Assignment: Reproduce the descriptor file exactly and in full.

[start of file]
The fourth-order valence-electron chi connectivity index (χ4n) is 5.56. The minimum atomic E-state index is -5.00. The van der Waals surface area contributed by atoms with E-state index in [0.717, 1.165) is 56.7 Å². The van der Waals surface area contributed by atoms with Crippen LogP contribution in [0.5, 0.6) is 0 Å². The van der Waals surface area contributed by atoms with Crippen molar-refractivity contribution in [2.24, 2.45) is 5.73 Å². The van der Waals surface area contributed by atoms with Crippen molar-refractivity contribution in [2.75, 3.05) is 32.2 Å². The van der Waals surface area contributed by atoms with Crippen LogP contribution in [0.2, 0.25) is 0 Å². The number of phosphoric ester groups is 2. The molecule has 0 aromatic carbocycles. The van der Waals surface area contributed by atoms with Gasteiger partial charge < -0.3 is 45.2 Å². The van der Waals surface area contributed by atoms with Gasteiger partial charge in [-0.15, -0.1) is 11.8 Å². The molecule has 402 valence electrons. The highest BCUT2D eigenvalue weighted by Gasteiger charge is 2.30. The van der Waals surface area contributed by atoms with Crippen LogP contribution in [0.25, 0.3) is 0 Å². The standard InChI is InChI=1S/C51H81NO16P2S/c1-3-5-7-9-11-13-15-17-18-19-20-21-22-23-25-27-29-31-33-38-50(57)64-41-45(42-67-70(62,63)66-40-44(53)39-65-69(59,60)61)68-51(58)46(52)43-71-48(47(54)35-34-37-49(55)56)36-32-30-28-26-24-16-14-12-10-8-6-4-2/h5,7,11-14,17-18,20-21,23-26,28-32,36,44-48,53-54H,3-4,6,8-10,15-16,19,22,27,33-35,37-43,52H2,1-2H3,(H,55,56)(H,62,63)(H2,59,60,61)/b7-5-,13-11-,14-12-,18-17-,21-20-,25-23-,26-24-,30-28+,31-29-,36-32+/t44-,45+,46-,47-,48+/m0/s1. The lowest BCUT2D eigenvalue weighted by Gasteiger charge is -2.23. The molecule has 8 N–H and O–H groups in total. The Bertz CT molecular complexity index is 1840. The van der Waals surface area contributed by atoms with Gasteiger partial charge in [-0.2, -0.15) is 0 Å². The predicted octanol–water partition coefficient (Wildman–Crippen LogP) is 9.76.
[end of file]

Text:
The fourth-order valence-electron chi connectivity index (χ4n) is 5.56. The minimum atomic E-state index is -5.00. The van der Waals surface area contributed by atoms with E-state index in [0.717, 1.165) is 56.7 Å². The van der Waals surface area contributed by atoms with Crippen LogP contribution in [0.5, 0.6) is 0 Å². The van der Waals surface area contributed by atoms with Crippen molar-refractivity contribution in [2.24, 2.45) is 5.73 Å². The van der Waals surface area contributed by atoms with Crippen molar-refractivity contribution in [2.75, 3.05) is 32.2 Å². The van der Waals surface area contributed by atoms with Crippen LogP contribution in [0.2, 0.25) is 0 Å². The number of phosphoric ester groups is 2. The molecule has 0 aromatic carbocycles. The van der Waals surface area contributed by atoms with Gasteiger partial charge < -0.3 is 45.2 Å². The van der Waals surface area contributed by atoms with Gasteiger partial charge in [-0.15, -0.1) is 11.8 Å². The molecule has 402 valence electrons. The highest BCUT2D eigenvalue weighted by Gasteiger charge is 2.30. The van der Waals surface area contributed by atoms with Crippen LogP contribution in [0.25, 0.3) is 0 Å². The standard InChI is InChI=1S/C51H81NO16P2S/c1-3-5-7-9-11-13-15-17-18-19-20-21-22-23-25-27-29-31-33-38-50(57)64-41-45(42-67-70(62,63)66-40-44(53)39-65-69(59,60)61)68-51(58)46(52)43-71-48(47(54)35-34-37-49(55)56)36-32-30-28-26-24-16-14-12-10-8-6-4-2/h5,7,11-14,17-18,20-21,23-26,28-32,36,44-48,53-54H,3-4,6,8-10,15-16,19,22,27,33-35,37-43,52H2,1-2H3,(H,55,56)(H,62,63)(H2,59,60,61)/b7-5-,13-11-,14-12-,18-17-,21-20-,25-23-,26-24-,30-28+,31-29-,36-32+/t44-,45+,46-,47-,48+/m0/s1. The lowest BCUT2D eigenvalue weighted by Gasteiger charge is -2.23. The molecule has 8 N–H and O–H groups in total. The Bertz CT molecular complexity index is 1840. The van der Waals surface area contributed by atoms with Gasteiger partial charge in [-0.2, -0.15) is 0 Å². The predicted octanol–water partition coefficient (Wildman–Crippen LogP) is 9.76.